Contact your city or township treasurer to obtain a dog license. You will be required to provide
proof of rabies vaccination and pay a small fee. They will also be able to assist with cat licensing, if
Q: I hear a lot about Puppy Mills. What are they and
why are they so bad?
A: “Puppy Mill” is a term used for breeders
who breed dogs only for making a profit. They specialize in small “designer” dogs, such
as cockapoos or puggles. They usually have a wide variety of dogs available at high prices.
The dogs are not kept in good conditions. Very often they are kept in small cages, living in their
own filth. Their only purpose is to breed puppies for a profit. Their quality of life
is deplorable, and adult dogs are discarded when they can no longer produce enough puppies. You
may go to visit a “breeder” without knowing that it is a puppy mill until you get there. You
may find out that you are not able to see the parents of the puppy you are interested in, and you may not be allowed to see
where the animals are living. They may bring out one puppy for you to look at. They
cannot provide vaccination/medical records, and are not willing to guarantee the health of the puppy. They
cannot provide papers for “purebred” animals. If you start to ask for more information and
ask questions about the puppy, they are unable to provide the answers you need. This may very well be a
puppy mill. There are more and more of them in rural areas of central Wisconsin all the time.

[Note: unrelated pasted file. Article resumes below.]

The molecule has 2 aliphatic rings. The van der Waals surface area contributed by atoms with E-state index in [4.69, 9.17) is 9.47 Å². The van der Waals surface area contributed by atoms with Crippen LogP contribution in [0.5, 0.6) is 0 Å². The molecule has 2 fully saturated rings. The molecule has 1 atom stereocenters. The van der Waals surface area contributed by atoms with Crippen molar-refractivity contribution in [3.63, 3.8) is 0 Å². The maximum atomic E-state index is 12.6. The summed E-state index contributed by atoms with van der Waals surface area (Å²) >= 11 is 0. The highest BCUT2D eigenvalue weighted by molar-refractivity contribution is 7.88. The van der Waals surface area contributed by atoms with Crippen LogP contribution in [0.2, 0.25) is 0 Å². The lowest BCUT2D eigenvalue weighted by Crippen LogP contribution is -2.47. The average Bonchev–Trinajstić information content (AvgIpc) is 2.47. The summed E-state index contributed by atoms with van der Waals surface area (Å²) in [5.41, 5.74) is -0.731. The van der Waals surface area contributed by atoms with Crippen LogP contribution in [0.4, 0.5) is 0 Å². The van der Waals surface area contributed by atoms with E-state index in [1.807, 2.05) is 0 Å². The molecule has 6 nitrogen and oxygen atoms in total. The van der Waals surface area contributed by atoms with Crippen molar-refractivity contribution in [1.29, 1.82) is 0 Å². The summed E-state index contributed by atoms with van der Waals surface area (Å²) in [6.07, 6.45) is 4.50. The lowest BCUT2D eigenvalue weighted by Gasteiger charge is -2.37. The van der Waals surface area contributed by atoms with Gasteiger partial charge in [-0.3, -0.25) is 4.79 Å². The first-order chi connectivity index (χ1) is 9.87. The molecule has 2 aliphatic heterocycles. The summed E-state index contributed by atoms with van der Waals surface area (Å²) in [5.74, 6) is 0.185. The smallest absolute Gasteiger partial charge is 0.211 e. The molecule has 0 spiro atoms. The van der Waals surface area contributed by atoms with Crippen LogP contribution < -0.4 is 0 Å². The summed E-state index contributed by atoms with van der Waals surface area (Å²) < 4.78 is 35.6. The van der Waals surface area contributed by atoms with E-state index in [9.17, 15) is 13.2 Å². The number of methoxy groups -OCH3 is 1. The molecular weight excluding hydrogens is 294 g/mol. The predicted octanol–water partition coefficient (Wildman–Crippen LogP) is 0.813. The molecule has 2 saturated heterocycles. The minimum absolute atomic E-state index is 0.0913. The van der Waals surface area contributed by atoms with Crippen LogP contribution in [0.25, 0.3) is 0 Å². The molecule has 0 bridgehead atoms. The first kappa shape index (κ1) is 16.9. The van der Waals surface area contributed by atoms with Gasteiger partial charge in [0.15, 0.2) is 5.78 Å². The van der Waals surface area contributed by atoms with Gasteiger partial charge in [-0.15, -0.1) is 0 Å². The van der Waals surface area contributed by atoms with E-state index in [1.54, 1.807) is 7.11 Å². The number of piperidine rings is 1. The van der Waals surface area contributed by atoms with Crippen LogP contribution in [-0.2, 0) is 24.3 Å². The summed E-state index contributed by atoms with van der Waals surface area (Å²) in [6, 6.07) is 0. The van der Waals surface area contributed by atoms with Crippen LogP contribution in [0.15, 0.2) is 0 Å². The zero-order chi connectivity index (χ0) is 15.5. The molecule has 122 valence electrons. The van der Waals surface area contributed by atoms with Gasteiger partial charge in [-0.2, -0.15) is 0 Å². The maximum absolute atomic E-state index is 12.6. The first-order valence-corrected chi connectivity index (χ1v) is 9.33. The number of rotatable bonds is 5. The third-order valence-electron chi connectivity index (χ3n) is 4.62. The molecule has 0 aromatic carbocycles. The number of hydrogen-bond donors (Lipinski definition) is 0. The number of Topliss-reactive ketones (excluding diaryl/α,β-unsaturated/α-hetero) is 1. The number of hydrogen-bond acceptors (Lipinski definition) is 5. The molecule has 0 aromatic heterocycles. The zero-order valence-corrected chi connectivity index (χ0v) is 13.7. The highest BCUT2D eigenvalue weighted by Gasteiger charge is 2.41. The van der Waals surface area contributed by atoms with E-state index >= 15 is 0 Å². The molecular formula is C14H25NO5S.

While you may think that buying a puppy from a puppy mill is “rescuing” it from a horrible life, all you
are actually doing is lining the pocket of the puppy mill owner, and making it possible for him to continue to do his despicable
business and maybe expand it. It is also important to know that many puppy mills sell their ‘crop’
of puppies to pet stores. You may have no idea what you are getting into when you buy that designer puppy.
We feel that it is very important that you deal only with reputable breeders who are breeding dogs for the right reasons.
There are good breeders out there. Raising sound, healthy, well-socialized puppies is difficult
work with some very specific demands. Quality breeders care about the animals they produce, and most say that if someone is
making money breeding puppies, that person is doing something wrong. It is critical that you do your research
before you buy that puppy! For more information on puppy mills, please visit www.nowisconsinpuppymills.com. And please consider adopting a Shelter dog instead
of buying that designer dog. Our dogs have tons of love to give and are just waiting for the right family
to come along!
Q: Puppy Mills sound horrible!
What can be done to stop them?
has passed Act 90, the Commercial Dog Breeders Licensure Law. Act 90 allows for licensing and inspection of facilities
that sell more that 25 dogs/puppies in a year. The law became effective in June, 2011, so it will take time for all
of the licensing and inspections to take place. But it's the first step to ending puppy mills in Wisconsin!
The law also applies to humane societies, and CCHS is proud to say that we passed our inspection with flying colors and now
hold License #268235-DS.